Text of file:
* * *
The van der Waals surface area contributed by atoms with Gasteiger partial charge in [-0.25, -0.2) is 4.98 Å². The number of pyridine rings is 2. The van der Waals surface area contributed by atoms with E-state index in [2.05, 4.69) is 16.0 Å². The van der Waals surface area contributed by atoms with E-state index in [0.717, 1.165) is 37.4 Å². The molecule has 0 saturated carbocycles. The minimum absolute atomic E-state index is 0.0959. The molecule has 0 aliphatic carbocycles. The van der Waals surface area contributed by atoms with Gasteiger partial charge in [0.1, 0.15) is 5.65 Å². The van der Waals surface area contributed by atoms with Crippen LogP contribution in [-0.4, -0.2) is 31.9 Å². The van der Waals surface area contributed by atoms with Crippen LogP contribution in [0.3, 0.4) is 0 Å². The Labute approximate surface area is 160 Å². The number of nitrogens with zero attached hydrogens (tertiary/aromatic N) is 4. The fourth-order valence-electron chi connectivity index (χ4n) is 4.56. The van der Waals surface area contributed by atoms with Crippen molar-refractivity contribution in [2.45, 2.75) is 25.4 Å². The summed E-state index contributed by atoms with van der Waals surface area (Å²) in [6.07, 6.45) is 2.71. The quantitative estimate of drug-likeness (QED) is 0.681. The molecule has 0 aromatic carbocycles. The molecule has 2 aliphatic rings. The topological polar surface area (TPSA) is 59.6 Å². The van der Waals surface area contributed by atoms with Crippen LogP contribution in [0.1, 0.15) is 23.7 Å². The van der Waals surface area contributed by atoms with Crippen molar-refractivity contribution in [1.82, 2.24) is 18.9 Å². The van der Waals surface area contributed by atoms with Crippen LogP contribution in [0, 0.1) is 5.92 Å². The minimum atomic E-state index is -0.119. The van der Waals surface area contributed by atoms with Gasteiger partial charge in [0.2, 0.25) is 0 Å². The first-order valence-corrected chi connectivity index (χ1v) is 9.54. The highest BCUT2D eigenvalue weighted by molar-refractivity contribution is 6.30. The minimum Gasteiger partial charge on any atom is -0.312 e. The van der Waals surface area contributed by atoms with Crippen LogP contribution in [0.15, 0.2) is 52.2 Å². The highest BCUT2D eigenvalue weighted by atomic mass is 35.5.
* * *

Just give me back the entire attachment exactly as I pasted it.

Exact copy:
The van der Waals surface area contributed by atoms with Gasteiger partial charge in [-0.25, -0.2) is 4.98 Å². The number of pyridine rings is 2. The van der Waals surface area contributed by atoms with E-state index in [2.05, 4.69) is 16.0 Å². The van der Waals surface area contributed by atoms with E-state index in [0.717, 1.165) is 37.4 Å². The molecule has 0 saturated carbocycles. The minimum absolute atomic E-state index is 0.0959. The molecule has 0 aliphatic carbocycles. The van der Waals surface area contributed by atoms with Gasteiger partial charge in [0.1, 0.15) is 5.65 Å². The van der Waals surface area contributed by atoms with Crippen LogP contribution in [-0.4, -0.2) is 31.9 Å². The van der Waals surface area contributed by atoms with Crippen LogP contribution in [0.3, 0.4) is 0 Å². The Labute approximate surface area is 160 Å². The number of nitrogens with zero attached hydrogens (tertiary/aromatic N) is 4. The fourth-order valence-electron chi connectivity index (χ4n) is 4.56. The van der Waals surface area contributed by atoms with Crippen molar-refractivity contribution in [2.45, 2.75) is 25.4 Å². The summed E-state index contributed by atoms with van der Waals surface area (Å²) in [6.07, 6.45) is 2.71. The quantitative estimate of drug-likeness (QED) is 0.681. The molecule has 0 aromatic carbocycles. The molecule has 2 aliphatic rings. The topological polar surface area (TPSA) is 59.6 Å². The van der Waals surface area contributed by atoms with Crippen LogP contribution in [0.1, 0.15) is 23.7 Å². The van der Waals surface area contributed by atoms with Crippen molar-refractivity contribution in [1.82, 2.24) is 18.9 Å². The van der Waals surface area contributed by atoms with Crippen LogP contribution in [0, 0.1) is 5.92 Å². The minimum atomic E-state index is -0.119. The van der Waals surface area contributed by atoms with Gasteiger partial charge in [0.2, 0.25) is 0 Å². The first-order valence-corrected chi connectivity index (χ1v) is 9.54. The highest BCUT2D eigenvalue weighted by molar-refractivity contribution is 6.30. The minimum Gasteiger partial charge on any atom is -0.312 e. The van der Waals surface area contributed by atoms with Crippen LogP contribution in [0.15, 0.2) is 52.2 Å². The highest BCUT2D eigenvalue weighted by atomic mass is 35.5.